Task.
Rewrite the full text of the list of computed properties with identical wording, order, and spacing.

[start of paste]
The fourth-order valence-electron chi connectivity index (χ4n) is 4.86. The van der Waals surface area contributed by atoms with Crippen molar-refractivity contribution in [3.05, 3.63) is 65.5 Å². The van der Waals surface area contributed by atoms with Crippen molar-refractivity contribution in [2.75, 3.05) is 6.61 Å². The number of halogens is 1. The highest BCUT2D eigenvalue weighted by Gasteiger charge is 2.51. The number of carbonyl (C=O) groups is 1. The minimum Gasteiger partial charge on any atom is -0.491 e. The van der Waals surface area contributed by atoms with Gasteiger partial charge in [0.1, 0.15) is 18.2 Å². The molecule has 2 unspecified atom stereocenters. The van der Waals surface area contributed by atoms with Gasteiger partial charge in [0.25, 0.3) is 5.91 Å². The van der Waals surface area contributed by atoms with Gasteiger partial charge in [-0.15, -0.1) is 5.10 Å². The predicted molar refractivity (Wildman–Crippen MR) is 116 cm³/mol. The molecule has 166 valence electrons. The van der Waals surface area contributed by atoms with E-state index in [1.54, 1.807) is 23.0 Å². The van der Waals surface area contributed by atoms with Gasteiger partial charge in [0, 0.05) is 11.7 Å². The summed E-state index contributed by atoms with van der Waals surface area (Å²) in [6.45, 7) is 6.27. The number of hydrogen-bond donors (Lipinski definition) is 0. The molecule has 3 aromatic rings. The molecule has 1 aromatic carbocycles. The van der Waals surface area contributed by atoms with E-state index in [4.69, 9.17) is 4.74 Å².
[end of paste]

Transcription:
The fourth-order valence-electron chi connectivity index (χ4n) is 4.86. The van der Waals surface area contributed by atoms with Crippen molar-refractivity contribution in [3.05, 3.63) is 65.5 Å². The van der Waals surface area contributed by atoms with Crippen molar-refractivity contribution in [2.75, 3.05) is 6.61 Å². The number of halogens is 1. The highest BCUT2D eigenvalue weighted by Gasteiger charge is 2.51. The number of carbonyl (C=O) groups is 1. The minimum Gasteiger partial charge on any atom is -0.491 e. The van der Waals surface area contributed by atoms with Gasteiger partial charge in [0.1, 0.15) is 18.2 Å². The molecule has 2 unspecified atom stereocenters. The van der Waals surface area contributed by atoms with Gasteiger partial charge in [0.25, 0.3) is 5.91 Å². The van der Waals surface area contributed by atoms with Gasteiger partial charge in [-0.15, -0.1) is 5.10 Å². The predicted molar refractivity (Wildman–Crippen MR) is 116 cm³/mol. The molecule has 166 valence electrons. The van der Waals surface area contributed by atoms with E-state index in [1.54, 1.807) is 23.0 Å². The van der Waals surface area contributed by atoms with Gasteiger partial charge in [0, 0.05) is 11.7 Å². The summed E-state index contributed by atoms with van der Waals surface area (Å²) in [6.45, 7) is 6.27. The number of hydrogen-bond donors (Lipinski definition) is 0. The molecule has 3 aromatic rings. The molecule has 1 aromatic carbocycles. The van der Waals surface area contributed by atoms with E-state index in [4.69, 9.17) is 4.74 Å².